Gatlinburg 911 calls express fear, frustration among those in da - WSMV News 4

Gatlinburg 911 calls express fear, frustration among those in danger

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(WSMV file photo) (WSMV file photo)

After months of waiting, 911 calls from the Gatlinburg wildfires were finally released to News 4 this week.

In them, you can hear the panic not only among those calling for help, but also dispatchers taking those calls.

The calls show the frustration and fear among those who were in danger. Many who didn't know what to do or where to go and were just looking for someone to tell them how they could stay safe.

In many of the calls, people seem confused whether or not they should evacuate, even though they can see smoke from their homes.

“Yes sir, I was really just calling to know if they're evacuating Gatlinburg or not. I’m a local, I live here,” one caller said.

“What's going on is the Chimney Tops fire in the national park is producing heavy smoke because of the wind. That's what you’re seeing right now, OK?” the Sevier County dispatcher said.

“OK, alrighty. So we're not under any kind of major evacuation?” the caller replied.

“If you’re going to be evacuated they'll notify you. They'll make contact with you,” the dispatcher said.

But confusion quickly turned into panic and anger.

In another call the dispatcher said, “Are you calling because you need to know whether or not you need to evacuate?”

“I need somebody to come … more people to come put these freakin' fires out before my house burns down,” the caller said.

“Ma’am, listen … we have so many fires going on right now we are doing the best we can. If you feel like you need to evacuate go ahead and evacuate,” the dispatcher said.

The caller responds, “I don't have anywhere to go, OK.”

These 911 calls shed light on how emergency crews initially responded to the fires. Some called saying roads were blocked by debris and parts of their house were quickly falling off. Others wondered how long until it was their turn to get help.

In a third call the caller said, “We got a cabin … the fire’s right there at it. It’s going to go up and it's a big cabin.”

“Ma’am they're telling everybody to evacuate. We'll get to them as soon as possible. We have over 25 fires right now that are confirmed,” the dispatcher said.

Some trapped in homes during fire

In some cases, emergency crews had no way of reaching people trapped in their homes during the wildfires.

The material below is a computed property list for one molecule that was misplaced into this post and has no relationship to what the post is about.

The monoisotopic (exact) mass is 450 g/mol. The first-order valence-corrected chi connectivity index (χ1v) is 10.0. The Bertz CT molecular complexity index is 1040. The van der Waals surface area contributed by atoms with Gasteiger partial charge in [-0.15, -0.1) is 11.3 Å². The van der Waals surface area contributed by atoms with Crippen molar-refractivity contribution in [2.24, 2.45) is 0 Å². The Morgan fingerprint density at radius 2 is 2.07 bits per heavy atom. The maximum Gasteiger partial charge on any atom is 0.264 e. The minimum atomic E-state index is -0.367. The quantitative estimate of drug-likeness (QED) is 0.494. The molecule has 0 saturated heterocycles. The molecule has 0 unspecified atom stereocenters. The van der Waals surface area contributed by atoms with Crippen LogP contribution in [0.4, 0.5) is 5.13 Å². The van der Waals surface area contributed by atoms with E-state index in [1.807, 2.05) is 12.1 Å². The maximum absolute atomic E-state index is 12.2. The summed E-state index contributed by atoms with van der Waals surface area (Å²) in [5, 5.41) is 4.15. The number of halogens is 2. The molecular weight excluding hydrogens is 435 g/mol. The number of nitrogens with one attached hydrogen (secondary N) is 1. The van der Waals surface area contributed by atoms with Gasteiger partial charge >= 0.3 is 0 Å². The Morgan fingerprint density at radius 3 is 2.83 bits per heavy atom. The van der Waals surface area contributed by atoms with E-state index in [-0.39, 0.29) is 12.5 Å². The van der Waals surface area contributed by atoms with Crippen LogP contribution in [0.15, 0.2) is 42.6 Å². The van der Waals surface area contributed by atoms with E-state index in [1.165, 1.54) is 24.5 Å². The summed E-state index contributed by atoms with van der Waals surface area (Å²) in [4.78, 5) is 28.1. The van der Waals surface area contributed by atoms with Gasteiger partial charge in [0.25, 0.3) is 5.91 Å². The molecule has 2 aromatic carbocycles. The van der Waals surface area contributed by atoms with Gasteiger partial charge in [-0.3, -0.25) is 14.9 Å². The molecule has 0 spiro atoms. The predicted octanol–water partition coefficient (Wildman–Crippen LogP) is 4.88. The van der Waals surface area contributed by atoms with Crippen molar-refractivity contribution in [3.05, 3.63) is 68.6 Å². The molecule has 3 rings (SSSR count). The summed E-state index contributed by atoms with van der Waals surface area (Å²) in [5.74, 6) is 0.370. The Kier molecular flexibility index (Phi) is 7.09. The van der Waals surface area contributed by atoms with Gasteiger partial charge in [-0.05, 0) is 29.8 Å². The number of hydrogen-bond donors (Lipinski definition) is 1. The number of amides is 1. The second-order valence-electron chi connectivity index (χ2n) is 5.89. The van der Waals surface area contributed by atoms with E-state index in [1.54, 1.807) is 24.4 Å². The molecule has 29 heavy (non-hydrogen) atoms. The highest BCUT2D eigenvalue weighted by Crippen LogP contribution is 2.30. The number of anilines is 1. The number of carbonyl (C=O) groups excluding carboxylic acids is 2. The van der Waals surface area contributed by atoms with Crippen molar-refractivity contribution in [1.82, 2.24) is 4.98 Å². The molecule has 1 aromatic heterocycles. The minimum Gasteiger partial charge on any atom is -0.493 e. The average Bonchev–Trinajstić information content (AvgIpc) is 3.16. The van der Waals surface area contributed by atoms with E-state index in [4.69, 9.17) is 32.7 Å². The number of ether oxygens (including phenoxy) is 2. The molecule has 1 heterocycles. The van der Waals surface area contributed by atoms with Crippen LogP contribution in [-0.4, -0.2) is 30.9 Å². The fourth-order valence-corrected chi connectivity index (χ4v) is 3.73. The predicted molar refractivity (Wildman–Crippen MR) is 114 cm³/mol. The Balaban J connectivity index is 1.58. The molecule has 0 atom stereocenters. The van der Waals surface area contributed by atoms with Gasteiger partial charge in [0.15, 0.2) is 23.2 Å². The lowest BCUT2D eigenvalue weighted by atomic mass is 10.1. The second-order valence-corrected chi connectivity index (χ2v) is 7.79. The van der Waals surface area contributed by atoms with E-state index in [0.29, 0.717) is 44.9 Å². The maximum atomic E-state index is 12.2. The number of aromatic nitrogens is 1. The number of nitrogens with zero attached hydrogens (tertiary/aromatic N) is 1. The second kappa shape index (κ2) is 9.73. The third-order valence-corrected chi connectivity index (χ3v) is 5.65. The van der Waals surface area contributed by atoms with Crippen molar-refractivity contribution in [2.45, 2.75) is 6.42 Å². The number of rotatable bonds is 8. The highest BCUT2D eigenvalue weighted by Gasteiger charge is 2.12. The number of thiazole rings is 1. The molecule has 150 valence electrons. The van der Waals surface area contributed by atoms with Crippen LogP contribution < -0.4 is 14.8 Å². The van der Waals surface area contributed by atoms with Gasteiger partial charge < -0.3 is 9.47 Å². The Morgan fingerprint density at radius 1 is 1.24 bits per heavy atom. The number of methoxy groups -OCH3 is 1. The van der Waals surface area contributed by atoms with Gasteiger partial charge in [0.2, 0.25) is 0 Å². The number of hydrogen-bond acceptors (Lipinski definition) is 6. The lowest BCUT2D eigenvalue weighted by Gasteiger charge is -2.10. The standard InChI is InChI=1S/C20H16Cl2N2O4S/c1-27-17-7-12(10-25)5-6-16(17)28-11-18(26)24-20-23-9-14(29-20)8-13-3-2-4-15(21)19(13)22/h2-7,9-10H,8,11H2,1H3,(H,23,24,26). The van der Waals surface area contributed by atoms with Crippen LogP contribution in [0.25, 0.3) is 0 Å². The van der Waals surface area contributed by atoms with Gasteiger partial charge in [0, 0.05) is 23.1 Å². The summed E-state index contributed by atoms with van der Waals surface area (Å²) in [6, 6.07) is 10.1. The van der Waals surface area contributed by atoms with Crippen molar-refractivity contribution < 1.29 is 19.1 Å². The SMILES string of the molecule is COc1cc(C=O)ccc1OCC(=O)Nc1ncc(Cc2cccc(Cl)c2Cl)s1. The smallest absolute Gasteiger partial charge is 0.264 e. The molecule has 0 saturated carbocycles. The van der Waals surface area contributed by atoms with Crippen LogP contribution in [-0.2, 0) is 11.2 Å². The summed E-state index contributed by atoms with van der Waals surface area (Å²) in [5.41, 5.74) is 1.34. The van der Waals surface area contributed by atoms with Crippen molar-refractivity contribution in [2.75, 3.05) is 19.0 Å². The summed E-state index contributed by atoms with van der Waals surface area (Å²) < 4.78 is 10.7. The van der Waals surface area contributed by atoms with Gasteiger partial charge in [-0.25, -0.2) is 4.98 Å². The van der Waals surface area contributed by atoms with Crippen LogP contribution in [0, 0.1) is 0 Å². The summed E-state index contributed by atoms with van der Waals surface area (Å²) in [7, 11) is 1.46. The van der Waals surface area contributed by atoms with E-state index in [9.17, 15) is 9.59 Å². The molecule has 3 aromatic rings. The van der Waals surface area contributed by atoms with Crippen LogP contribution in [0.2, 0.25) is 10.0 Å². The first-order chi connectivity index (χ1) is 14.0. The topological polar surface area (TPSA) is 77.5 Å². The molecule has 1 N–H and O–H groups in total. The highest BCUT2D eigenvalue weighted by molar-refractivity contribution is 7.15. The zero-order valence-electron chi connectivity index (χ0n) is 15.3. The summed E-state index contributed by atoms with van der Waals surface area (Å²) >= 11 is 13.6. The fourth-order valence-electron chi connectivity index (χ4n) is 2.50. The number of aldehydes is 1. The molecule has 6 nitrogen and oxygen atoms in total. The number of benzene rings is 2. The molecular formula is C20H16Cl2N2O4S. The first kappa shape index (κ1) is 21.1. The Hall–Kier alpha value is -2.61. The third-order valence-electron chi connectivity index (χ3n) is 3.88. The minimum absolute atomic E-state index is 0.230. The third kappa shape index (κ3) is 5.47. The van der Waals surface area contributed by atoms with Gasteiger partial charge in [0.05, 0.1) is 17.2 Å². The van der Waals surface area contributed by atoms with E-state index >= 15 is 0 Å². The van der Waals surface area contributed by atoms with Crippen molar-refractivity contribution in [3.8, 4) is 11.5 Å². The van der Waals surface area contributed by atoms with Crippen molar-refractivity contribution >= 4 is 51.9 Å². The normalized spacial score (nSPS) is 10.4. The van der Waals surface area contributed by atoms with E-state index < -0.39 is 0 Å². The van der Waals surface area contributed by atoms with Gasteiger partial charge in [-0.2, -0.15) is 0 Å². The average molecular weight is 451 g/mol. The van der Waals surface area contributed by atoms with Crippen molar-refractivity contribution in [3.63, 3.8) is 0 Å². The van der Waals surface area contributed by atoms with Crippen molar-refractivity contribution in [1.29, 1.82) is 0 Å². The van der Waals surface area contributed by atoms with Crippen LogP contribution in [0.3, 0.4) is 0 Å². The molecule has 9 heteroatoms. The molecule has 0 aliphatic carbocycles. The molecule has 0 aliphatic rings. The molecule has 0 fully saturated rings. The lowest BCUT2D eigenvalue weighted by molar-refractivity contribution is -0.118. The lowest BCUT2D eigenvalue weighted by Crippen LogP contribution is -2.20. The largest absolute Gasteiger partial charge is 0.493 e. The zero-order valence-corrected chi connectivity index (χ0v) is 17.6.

On Nov. 28, Gatlinburg police were flooded by calls. With crews battling treacherous conditions and blocked roads, some victims had no option but to save themselves.

Dispatchers found themselves not only taking calls, but giving critical advice.

“We are trying to evacuate because of the fire and a tree fell over our car,” one caller said. “Should we stay put or try to walk out?"

“Best bet would be to walk out if you can,” a dispatcher said.

Multiple times dispatchers assured callers help was coming. But as the fire spread, more victims were told to go rather than wait.

“We have to get out of our car, it’s catching on fire,” a caller said.

“If you get out of the car, just try to get down the road, run down the road if you can,” the dispatcher replied.

Eventually some roads became impassible, leaving victims with few options.

Several victims reported they couldn’t escape due to debris in the roads. Others encountered traffic congestion as thousands tried to flee the city around the same time.

One man called 911 to report a family being trapped inside a home.

“That part of Baskins Creek is not accessible,” the dispatcher told the caller. “We can’t access it past the 400 block. We can’t go anywhere past that.”

“You can’t go the other way?” the caller asked.

“No, sir, we cannot, it’s blocked as well,” the dispatcher said.

More than once, victims are told emergency personnel cannot reach them.

“We’re trapped up here, there’s a fire everywhere around us,” another called said. “There’s a big tree in the road, we can’t get in, we can’t get out.”

“If there’s any way, you’re going to have to walk down to get down,” the dispatcher replied.

“There’s no one to help me get the tree out of the way?” the caller asked.

“We can’t even get up there ourselves, ma’am,” the dispatcher answered.

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